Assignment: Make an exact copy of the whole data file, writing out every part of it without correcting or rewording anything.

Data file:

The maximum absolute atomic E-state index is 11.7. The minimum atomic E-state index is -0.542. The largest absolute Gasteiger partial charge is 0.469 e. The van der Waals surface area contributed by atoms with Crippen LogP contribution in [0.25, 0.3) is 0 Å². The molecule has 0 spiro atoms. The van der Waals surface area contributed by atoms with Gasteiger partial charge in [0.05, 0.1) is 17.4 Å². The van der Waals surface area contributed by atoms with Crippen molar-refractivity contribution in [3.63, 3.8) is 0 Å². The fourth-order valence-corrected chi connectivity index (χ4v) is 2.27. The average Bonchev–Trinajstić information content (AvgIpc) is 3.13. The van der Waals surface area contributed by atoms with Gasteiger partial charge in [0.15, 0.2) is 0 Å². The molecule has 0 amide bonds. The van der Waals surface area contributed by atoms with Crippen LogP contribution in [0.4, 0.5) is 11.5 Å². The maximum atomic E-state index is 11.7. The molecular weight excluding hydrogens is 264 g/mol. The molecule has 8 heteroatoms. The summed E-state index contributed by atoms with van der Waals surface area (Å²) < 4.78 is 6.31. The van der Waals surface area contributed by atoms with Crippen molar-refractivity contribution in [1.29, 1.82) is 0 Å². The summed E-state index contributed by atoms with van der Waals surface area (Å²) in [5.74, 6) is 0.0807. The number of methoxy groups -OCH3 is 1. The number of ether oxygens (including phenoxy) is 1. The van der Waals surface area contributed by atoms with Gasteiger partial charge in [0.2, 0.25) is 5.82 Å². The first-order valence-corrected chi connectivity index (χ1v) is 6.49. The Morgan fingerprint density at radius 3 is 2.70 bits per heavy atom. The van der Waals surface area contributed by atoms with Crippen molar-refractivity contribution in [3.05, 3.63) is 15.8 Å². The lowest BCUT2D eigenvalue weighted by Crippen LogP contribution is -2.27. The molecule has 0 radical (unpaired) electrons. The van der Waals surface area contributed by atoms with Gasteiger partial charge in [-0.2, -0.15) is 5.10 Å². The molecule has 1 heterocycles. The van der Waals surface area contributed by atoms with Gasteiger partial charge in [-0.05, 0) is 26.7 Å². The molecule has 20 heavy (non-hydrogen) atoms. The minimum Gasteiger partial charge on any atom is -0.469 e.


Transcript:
The maximum absolute atomic E-state index is 11.7. The minimum atomic E-state index is -0.542. The largest absolute Gasteiger partial charge is 0.469 e. The van der Waals surface area contributed by atoms with Crippen LogP contribution in [0.25, 0.3) is 0 Å². The molecule has 0 spiro atoms. The van der Waals surface area contributed by atoms with Gasteiger partial charge in [0.05, 0.1) is 17.4 Å². The van der Waals surface area contributed by atoms with Crippen molar-refractivity contribution in [3.63, 3.8) is 0 Å². The fourth-order valence-corrected chi connectivity index (χ4v) is 2.27. The average Bonchev–Trinajstić information content (AvgIpc) is 3.13. The van der Waals surface area contributed by atoms with Gasteiger partial charge in [0.15, 0.2) is 0 Å². The molecule has 0 amide bonds. The van der Waals surface area contributed by atoms with Crippen LogP contribution in [0.4, 0.5) is 11.5 Å². The maximum atomic E-state index is 11.7. The molecular weight excluding hydrogens is 264 g/mol. The molecule has 8 heteroatoms. The summed E-state index contributed by atoms with van der Waals surface area (Å²) < 4.78 is 6.31. The van der Waals surface area contributed by atoms with Crippen molar-refractivity contribution in [1.29, 1.82) is 0 Å². The summed E-state index contributed by atoms with van der Waals surface area (Å²) in [5.74, 6) is 0.0807. The number of methoxy groups -OCH3 is 1. The number of ether oxygens (including phenoxy) is 1. The van der Waals surface area contributed by atoms with Gasteiger partial charge in [0.2, 0.25) is 5.82 Å². The first-order valence-corrected chi connectivity index (χ1v) is 6.49. The Morgan fingerprint density at radius 3 is 2.70 bits per heavy atom. The van der Waals surface area contributed by atoms with Crippen molar-refractivity contribution in [3.05, 3.63) is 15.8 Å². The lowest BCUT2D eigenvalue weighted by Crippen LogP contribution is -2.27. The molecule has 0 radical (unpaired) electrons. The van der Waals surface area contributed by atoms with Gasteiger partial charge in [-0.2, -0.15) is 5.10 Å². The molecule has 1 heterocycles. The van der Waals surface area contributed by atoms with Gasteiger partial charge in [-0.05, 0) is 26.7 Å². The molecule has 20 heavy (non-hydrogen) atoms. The minimum Gasteiger partial charge on any atom is -0.469 e.